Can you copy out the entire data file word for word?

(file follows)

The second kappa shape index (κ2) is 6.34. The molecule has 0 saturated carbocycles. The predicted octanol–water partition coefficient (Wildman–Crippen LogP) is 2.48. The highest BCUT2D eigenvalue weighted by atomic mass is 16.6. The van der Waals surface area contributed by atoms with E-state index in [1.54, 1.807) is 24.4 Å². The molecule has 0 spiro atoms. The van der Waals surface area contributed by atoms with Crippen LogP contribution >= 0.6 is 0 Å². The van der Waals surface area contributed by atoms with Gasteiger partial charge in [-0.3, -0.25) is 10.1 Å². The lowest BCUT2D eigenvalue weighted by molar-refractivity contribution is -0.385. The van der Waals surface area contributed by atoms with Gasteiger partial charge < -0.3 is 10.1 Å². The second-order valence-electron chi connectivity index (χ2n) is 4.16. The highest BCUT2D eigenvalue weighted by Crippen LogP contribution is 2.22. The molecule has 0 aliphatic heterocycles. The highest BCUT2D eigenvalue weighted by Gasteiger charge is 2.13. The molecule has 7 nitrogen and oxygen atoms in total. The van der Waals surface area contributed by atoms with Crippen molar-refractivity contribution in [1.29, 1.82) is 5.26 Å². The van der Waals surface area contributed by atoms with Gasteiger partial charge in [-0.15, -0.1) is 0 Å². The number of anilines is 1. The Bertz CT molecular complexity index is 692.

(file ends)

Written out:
The second kappa shape index (κ2) is 6.34. The molecule has 0 saturated carbocycles. The predicted octanol–water partition coefficient (Wildman–Crippen LogP) is 2.48. The highest BCUT2D eigenvalue weighted by atomic mass is 16.6. The van der Waals surface area contributed by atoms with E-state index in [1.54, 1.807) is 24.4 Å². The molecule has 0 spiro atoms. The van der Waals surface area contributed by atoms with Crippen LogP contribution >= 0.6 is 0 Å². The van der Waals surface area contributed by atoms with Gasteiger partial charge in [-0.3, -0.25) is 10.1 Å². The lowest BCUT2D eigenvalue weighted by molar-refractivity contribution is -0.385. The van der Waals surface area contributed by atoms with Gasteiger partial charge < -0.3 is 10.1 Å². The second-order valence-electron chi connectivity index (χ2n) is 4.16. The highest BCUT2D eigenvalue weighted by Crippen LogP contribution is 2.22. The molecule has 0 aliphatic heterocycles. The highest BCUT2D eigenvalue weighted by Gasteiger charge is 2.13. The molecule has 7 nitrogen and oxygen atoms in total. The van der Waals surface area contributed by atoms with Crippen molar-refractivity contribution in [1.29, 1.82) is 5.26 Å². The van der Waals surface area contributed by atoms with Gasteiger partial charge in [-0.15, -0.1) is 0 Å². The number of anilines is 1. The Bertz CT molecular complexity index is 692.